Victims' Rights Caucus



Mar 06 2007


In the southern part of Texas
In the town of San Antone
There's a fortress all in ruins
That the weeds have overgrown.
You may look in vain for crosses
And you'll never see a one.
But sometime between the setting
And the rising of the sun
You can hear a ghostly bugle
As the men go marching by.
You can hear them as they answer
To that roll call in the sky.
Colonel William Barrett Travis, Davy Crockett
And 180 more.
Captain Dickinson, Jim Bowie
They're all present and accounted for.

Mr. Speaker, these are the lyrics to Marty Robbins' ``Ballad of the Alamo.''

It was there in an old beat up Spanish mission in south Texas called the Alamo on March 6, 1836, 171 years ago today, that 187 men stood defiant against oppression and tyranny. They were an odd looking bunch. They were dressed in buckskin. They had large knives, tomahawks and long rifles. They were of all races, of all States, and 13 foreign countries, including Mexico. They were facing a professional army over 20 times their size.

They were there because of the new dictator of Mexico, Santa Anna. He had abolished the democratic Mexican constitution and made himself dictator of all of Mexico.

Hispanics and Anglos living in the Texas part of Mexico wanted the Mexican constitution restored, or independence from Mexico.

Santa Anna then invaded Texas with three armies to put down the dissenters. The men at the Alamo were led by a 27-year-old lawyer from South Carolina and Alabama named William Barrett Travis.

There is a lot of legend, lore and tradition about the defense of the Alamo. But what is true, Mr. Speaker, is that the Alamo defenders believed that some things were worth living for and dying for. One of those being the word, liberty.

Being surrounded, Travis knew he could not hold off Santa Anna's army and he sent out numerous dispatches for help. I have a copy of one of those letters on my office wall. It reads, ``Fellow citizens and compatriots, I am besieged by 1,000 or more of the enemy under Santa Anna. I have sustained a continual bombardment and cannon fire for over 24 hours, but I have not lost a man. The enemy has demanded surrender at its discretion, otherwise this fort will be put to the sword. I have answered that demand with a cannon shot and the flag still waves proudly over the north wall. I shall never surrender or retreat. I call upon you in the name of liberty and patriotism and everything dear to our character to come to my aid with all dispatch. If this call is neglected, I am determined to sustain myself for as long as possible and die like a soldier that never forgets what is due his honor and that of his country. Victory or death, William Barrett Travis, commander of the Alamo.''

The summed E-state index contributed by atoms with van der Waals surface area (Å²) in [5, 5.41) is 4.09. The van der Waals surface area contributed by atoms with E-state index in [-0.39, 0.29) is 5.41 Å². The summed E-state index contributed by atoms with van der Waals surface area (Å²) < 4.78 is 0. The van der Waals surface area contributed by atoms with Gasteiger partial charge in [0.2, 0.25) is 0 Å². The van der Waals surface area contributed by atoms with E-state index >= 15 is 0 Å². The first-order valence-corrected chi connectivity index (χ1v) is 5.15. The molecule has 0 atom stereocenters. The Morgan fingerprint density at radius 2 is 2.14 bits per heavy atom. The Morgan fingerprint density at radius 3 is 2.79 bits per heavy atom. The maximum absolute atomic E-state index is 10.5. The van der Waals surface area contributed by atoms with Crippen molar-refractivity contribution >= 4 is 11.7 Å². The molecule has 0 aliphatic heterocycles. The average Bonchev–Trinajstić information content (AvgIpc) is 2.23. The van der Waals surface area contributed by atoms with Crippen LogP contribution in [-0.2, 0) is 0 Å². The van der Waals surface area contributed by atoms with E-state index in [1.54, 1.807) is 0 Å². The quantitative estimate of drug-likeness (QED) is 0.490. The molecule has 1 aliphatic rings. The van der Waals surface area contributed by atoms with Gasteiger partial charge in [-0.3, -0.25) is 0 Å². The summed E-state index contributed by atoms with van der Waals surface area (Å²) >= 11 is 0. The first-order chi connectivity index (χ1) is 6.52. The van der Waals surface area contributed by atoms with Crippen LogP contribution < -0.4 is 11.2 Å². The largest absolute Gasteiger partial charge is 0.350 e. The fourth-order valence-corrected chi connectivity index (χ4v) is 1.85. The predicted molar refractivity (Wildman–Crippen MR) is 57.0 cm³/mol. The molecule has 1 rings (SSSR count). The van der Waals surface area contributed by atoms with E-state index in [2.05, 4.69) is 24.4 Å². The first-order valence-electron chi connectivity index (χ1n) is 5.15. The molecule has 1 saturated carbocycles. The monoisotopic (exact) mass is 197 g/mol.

Travis held out for 5 days and 6 days and up to 13 days. But no troops ever came to help the Alamo defenders except the 32 men from Gonzales, Texas.

Eventually Travis and the boys were overwhelmed, and not one was spared by Santa Anna. But victory was expensive for the dictator Santa Anna. Travis, in his last letter from the Alamo said, ``Victory will be more costly for Santa Anna than defeat.'' He was right. Santa Anna's losses were staggering. He also had a crippled army and lost the moral victory to the Texans in the war of independence.

Then on April 21, 1836, General Sam Houston routed Santa Anna's larger army at the marshes of San Jacinto. Texas became an independent nation and was so for 9 years. And Mr. Speaker, the rest, they say, is Texas history.

William Barrett Travis is my favorite person in all of history. My grandson is named Barrett Houston in his honor.

I conclude these remarks about the Alamo with Marty Robbins' closing lines:

The bugles are silent.
There's rust